Thursday, 16 November 2017 18:59

Thanksgiving Microbes: Gut-Healthy Foods for the Holidays

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Published in Microbial Sciences

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The role of microbes in the healthy human gut might be just as complex as the political discourse over the Thanksgiving holiday. In addition to the unique personalities at the dinner table, every person's own gut microbiome varies from the beginning to the end of the digestive tract. However, scientists and dietitians have noticed some common links between the diets and gut microbiota of healthy humans. Such effects can be augmented by certain foods and popular ingredients.
 

While these food choices have shown to benefit some patients in clinical studies, the microbiome is an emerging field—some people may respond differently or not at all to dietary modifications. However, based on supporting studies, these five foods have been linked to gut-healthy changes in the human microbiome. As Thanksgiving 2017 draws near, we celebrate and give thanks for the beneficial effects of microbes in our gut health. Bon appetit!
 

Garlic and Leeks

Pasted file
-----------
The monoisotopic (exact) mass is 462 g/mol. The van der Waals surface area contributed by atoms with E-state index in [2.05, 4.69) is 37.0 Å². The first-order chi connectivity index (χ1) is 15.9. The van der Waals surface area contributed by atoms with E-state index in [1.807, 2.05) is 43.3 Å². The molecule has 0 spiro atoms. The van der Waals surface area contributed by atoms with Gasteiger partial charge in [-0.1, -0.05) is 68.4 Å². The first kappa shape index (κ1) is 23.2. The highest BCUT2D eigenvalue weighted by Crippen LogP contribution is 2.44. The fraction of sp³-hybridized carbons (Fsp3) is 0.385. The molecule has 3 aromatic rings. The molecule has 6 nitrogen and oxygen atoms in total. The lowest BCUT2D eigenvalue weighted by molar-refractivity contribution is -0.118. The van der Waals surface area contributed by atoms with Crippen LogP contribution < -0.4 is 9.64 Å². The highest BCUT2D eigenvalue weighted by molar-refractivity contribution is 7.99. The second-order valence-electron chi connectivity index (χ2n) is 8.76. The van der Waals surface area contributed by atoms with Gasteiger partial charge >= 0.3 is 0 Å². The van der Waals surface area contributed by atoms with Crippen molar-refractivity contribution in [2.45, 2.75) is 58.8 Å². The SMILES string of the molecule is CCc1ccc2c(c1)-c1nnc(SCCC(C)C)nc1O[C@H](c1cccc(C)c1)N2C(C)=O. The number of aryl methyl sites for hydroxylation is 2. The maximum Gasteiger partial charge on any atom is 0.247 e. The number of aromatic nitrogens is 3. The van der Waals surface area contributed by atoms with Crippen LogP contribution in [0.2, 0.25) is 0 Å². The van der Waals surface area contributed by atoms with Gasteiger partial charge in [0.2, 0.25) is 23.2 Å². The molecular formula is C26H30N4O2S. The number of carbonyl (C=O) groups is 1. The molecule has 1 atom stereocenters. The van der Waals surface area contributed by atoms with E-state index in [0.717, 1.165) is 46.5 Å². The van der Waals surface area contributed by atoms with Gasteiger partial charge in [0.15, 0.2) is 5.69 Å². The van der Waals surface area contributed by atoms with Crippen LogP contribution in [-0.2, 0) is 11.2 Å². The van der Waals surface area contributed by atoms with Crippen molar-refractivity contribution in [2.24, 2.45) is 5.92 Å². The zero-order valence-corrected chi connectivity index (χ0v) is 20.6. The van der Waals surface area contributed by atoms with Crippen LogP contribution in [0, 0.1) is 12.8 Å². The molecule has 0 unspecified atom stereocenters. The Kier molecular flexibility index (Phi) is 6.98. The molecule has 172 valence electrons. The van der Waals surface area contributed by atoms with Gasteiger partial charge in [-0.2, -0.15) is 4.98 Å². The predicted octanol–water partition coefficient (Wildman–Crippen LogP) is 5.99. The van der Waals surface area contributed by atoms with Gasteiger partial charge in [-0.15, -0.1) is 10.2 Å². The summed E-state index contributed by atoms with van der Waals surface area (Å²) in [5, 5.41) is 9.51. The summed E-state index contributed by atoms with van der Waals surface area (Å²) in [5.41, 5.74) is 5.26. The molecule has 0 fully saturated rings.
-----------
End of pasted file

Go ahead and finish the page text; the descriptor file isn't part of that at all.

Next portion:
Easily included in soups and main courses, garlic and leeks are thought to increase concentration of Actinobacteria in our guts. Actinobacteria are aerobic, gram-positive bacteria that promote a healthy immune system and produce acetate to protect against some pathogenic infections. In this way, Actinobacteria contributes to the vast array of beneficial microbial effects of the colonized human gut, such as immune system development, defense against infections, and synthesis of vitamins. Additionally, high-fiber dietary components like leeks stimulate fermentation leading to an increase in bacterial mass and therefore have a healthy stool-bulking effect.
 

Artichokes and Asparagus

A healthy gut microbiome helps us fight against chronic inflammation and serious illnesses. Specific foods such as Jerusalem artichokes, asparagus, garlic, soybeans and chicory, ingested over an extended period, might promote a protective mucosal barrier against harmful, pathogenic bacteria. Artichokes and asparagus are rich in inulin, a naturally occurring polysaccharide that increases fecal Bifidobacterium, a bacterial species that’s particularly suited to survive in the human gut. Increased levels of gut Bifidobacterium are thought to have a number of healthful effects, such as improved colon regularity, competitive exclusion of undesirable bacterial species, and may play a role in prevention of inflammatory bowel disease and colon cancer.
 

Kefir and Raw Dandelion greens